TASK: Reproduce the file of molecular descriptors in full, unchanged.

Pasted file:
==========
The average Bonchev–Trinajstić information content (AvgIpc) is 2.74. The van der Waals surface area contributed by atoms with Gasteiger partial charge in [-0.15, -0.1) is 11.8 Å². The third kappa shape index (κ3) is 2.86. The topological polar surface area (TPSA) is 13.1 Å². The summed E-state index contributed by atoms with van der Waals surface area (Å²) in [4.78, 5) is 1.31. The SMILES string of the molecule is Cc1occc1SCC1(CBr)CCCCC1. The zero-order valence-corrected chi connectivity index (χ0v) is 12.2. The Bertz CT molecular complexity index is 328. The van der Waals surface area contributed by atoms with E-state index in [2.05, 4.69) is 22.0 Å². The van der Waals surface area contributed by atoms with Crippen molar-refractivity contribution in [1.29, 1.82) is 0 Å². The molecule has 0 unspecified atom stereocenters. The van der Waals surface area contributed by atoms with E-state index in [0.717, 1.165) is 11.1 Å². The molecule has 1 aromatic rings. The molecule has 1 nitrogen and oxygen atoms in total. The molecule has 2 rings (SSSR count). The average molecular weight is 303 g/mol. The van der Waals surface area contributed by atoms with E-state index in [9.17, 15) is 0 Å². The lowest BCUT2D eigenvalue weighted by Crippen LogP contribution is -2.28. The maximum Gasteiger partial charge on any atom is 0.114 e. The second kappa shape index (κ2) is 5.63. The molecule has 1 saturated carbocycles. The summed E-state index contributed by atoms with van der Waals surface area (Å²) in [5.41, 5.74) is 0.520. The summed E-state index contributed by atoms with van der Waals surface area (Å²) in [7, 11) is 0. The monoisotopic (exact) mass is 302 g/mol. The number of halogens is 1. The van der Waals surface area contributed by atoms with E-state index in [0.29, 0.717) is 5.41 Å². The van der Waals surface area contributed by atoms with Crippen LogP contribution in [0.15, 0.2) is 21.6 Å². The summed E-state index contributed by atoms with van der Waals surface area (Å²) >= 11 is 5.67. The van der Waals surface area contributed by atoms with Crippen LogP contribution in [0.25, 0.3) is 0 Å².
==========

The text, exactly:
The average Bonchev–Trinajstić information content (AvgIpc) is 2.74. The van der Waals surface area contributed by atoms with Gasteiger partial charge in [-0.15, -0.1) is 11.8 Å². The third kappa shape index (κ3) is 2.86. The topological polar surface area (TPSA) is 13.1 Å². The summed E-state index contributed by atoms with van der Waals surface area (Å²) in [4.78, 5) is 1.31. The SMILES string of the molecule is Cc1occc1SCC1(CBr)CCCCC1. The zero-order valence-corrected chi connectivity index (χ0v) is 12.2. The Bertz CT molecular complexity index is 328. The van der Waals surface area contributed by atoms with E-state index in [2.05, 4.69) is 22.0 Å². The van der Waals surface area contributed by atoms with Crippen molar-refractivity contribution in [1.29, 1.82) is 0 Å². The molecule has 0 unspecified atom stereocenters. The van der Waals surface area contributed by atoms with E-state index in [0.717, 1.165) is 11.1 Å². The molecule has 1 aromatic rings. The molecule has 1 nitrogen and oxygen atoms in total. The molecule has 2 rings (SSSR count). The average molecular weight is 303 g/mol. The van der Waals surface area contributed by atoms with E-state index in [9.17, 15) is 0 Å². The lowest BCUT2D eigenvalue weighted by Crippen LogP contribution is -2.28. The maximum Gasteiger partial charge on any atom is 0.114 e. The second kappa shape index (κ2) is 5.63. The molecule has 1 saturated carbocycles. The summed E-state index contributed by atoms with van der Waals surface area (Å²) in [5.41, 5.74) is 0.520. The summed E-state index contributed by atoms with van der Waals surface area (Å²) in [7, 11) is 0. The monoisotopic (exact) mass is 302 g/mol. The number of halogens is 1. The van der Waals surface area contributed by atoms with E-state index in [0.29, 0.717) is 5.41 Å². The van der Waals surface area contributed by atoms with Crippen LogP contribution in [0.15, 0.2) is 21.6 Å². The summed E-state index contributed by atoms with van der Waals surface area (Å²) >= 11 is 5.67. The van der Waals surface area contributed by atoms with Crippen LogP contribution in [0.25, 0.3) is 0 Å².